long-arm statute and permitted by the Due Process Clause of
the Fourteenth Amendment.” Viasystems, Inc. v.
EBM-Papst St. Georgen GmbH & Co., KG, 646 F.3d 589,
593 (8th Cir. 2011). The Missouri Long-Arm Statute provides
that jurisdiction extends to “any cause of action
arising from” the “transaction of business
within” or the “commission of a tortious
act” within Missouri. § 506.500.1(1), (3) RSMo.
The Missouri legislature's objective in enacting the
statute “was to extend the jurisdiction of the courts
of this state over nonresident defendants to that extent
permissible under the Due Process Clause of the Fourteenth
Amendment of the Constitution of the United States.”
State ex rel. Deere & Co. v. Pinnell, 454 S.W.2d
889, 892 (Mo. banc 1970). Thus, critical to the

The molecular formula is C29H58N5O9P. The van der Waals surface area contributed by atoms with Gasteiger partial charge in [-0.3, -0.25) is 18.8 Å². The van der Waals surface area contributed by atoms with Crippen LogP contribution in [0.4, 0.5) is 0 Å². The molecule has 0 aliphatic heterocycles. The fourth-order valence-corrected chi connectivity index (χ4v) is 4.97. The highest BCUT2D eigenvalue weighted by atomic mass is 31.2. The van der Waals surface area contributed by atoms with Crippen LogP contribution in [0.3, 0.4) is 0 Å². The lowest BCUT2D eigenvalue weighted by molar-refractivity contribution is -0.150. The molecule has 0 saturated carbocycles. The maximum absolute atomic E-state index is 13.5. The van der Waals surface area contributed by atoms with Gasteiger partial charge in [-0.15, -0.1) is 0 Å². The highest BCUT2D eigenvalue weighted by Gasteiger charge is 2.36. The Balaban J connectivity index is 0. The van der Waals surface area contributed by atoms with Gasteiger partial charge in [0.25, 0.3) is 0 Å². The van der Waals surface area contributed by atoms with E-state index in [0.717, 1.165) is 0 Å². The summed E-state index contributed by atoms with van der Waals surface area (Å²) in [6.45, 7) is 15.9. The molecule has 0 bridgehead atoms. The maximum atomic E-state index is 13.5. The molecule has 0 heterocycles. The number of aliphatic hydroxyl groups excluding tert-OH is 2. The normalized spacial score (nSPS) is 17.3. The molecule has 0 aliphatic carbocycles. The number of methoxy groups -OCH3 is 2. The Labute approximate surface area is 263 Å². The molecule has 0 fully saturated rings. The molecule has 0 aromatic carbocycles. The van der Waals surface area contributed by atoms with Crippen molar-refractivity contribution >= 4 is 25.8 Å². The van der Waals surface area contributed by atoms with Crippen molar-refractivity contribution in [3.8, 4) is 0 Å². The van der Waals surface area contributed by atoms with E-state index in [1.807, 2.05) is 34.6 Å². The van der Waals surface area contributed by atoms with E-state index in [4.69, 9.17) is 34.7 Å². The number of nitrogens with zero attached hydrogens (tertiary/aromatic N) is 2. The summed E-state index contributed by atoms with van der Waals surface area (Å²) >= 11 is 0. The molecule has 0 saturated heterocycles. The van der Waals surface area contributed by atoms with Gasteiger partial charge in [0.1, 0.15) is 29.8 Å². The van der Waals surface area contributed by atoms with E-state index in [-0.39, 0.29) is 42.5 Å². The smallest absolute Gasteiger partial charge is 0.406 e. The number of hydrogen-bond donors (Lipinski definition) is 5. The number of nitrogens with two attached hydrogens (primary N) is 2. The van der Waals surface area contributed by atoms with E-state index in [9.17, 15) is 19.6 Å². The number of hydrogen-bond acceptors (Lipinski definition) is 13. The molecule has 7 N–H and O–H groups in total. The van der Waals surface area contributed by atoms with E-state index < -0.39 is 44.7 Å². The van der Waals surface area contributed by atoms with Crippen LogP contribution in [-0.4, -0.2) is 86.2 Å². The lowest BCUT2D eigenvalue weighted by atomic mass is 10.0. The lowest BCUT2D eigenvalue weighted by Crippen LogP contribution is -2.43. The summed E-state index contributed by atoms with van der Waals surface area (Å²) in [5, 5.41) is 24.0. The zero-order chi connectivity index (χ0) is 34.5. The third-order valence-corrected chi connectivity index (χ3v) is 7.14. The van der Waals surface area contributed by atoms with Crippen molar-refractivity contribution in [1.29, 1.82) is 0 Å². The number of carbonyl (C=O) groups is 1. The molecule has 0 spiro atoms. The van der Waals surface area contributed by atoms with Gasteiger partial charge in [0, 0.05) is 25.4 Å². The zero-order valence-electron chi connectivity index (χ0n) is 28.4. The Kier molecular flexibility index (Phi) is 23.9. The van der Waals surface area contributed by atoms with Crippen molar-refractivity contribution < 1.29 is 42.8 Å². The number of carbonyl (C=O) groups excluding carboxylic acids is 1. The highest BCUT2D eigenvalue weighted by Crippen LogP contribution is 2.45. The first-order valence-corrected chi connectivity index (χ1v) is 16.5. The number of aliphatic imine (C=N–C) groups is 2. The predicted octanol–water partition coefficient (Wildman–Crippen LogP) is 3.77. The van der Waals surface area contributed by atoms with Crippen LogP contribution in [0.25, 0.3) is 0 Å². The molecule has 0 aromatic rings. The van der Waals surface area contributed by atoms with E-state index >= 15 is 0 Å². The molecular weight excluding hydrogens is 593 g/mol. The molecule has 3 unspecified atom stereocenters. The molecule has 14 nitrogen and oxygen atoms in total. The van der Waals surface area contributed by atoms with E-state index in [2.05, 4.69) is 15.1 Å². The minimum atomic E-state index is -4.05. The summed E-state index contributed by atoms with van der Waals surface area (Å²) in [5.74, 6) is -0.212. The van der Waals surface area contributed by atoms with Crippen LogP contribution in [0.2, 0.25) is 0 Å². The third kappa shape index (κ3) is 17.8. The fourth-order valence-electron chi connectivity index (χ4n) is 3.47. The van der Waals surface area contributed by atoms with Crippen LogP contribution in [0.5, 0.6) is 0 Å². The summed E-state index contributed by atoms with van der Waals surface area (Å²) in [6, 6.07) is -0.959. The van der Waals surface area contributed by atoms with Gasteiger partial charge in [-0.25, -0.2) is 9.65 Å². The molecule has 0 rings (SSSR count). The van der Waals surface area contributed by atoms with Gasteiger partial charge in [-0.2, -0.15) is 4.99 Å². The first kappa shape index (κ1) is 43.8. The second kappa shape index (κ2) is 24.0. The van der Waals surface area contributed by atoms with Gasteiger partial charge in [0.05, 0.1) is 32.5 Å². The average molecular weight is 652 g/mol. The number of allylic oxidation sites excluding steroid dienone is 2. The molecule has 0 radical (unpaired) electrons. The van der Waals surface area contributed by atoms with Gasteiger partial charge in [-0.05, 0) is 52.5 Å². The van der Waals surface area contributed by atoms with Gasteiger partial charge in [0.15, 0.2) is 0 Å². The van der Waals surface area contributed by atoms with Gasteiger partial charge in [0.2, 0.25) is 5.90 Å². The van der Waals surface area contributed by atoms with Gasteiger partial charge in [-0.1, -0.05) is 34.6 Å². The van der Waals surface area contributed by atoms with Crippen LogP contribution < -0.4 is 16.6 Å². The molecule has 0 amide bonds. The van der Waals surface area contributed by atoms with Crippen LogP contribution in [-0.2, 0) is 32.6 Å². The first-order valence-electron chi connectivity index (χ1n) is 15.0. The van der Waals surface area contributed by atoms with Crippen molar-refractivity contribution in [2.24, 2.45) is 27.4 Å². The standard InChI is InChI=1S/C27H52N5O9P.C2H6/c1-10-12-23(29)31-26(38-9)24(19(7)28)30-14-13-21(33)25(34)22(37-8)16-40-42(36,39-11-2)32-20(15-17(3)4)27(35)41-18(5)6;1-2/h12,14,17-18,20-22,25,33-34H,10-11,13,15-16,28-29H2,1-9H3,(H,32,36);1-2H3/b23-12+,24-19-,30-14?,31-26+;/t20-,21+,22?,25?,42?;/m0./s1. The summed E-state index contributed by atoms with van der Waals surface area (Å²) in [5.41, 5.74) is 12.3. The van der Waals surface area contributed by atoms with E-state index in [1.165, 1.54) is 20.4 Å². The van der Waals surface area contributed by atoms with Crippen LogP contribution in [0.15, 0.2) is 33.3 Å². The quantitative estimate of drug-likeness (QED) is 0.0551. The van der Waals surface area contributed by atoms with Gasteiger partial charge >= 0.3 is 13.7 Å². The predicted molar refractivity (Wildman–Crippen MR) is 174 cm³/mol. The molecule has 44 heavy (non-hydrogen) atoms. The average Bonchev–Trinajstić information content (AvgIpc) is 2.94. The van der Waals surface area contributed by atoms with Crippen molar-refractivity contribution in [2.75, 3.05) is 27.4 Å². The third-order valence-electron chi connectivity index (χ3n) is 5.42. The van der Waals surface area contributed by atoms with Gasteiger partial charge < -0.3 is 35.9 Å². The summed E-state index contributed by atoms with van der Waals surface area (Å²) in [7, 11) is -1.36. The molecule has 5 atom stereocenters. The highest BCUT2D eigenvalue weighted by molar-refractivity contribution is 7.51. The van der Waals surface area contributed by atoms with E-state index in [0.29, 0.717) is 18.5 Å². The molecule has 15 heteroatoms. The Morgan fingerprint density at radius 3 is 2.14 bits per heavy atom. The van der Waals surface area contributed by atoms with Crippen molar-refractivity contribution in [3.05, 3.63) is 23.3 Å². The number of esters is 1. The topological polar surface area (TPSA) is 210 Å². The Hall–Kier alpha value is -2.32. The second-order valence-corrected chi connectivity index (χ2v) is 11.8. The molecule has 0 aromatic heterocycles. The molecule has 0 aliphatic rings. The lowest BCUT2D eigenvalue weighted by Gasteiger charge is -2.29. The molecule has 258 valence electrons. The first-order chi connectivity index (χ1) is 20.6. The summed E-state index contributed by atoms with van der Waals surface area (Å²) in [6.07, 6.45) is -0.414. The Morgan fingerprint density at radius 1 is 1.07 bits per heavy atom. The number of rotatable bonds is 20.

“analysis is whether the exercise of personal
jurisdiction in this case comports with due process.”
Clune v. Alimak AB, 233 F.3d 538, 541 (8th Cir.
2000). The Constitution's Due Process Clause requires
that there be “minimum contacts” between the
nonresident defendant and the forum state “such that
the maintenance of the suit does not offend traditional
notions of fair play and substantial justice.”
Int'l Shoe Co. v. Washington, 326 U.S. 310, 315
(1945) (internal quotations omitted).
do not address whether the defendant's conduct here
satisfies the long-arm statute. Rather, plaintiffs only
address whether JLG has the required minimum contacts with
Missouri. Although the Eighth Circuit has admonished that the
courts should analyze these questions separately,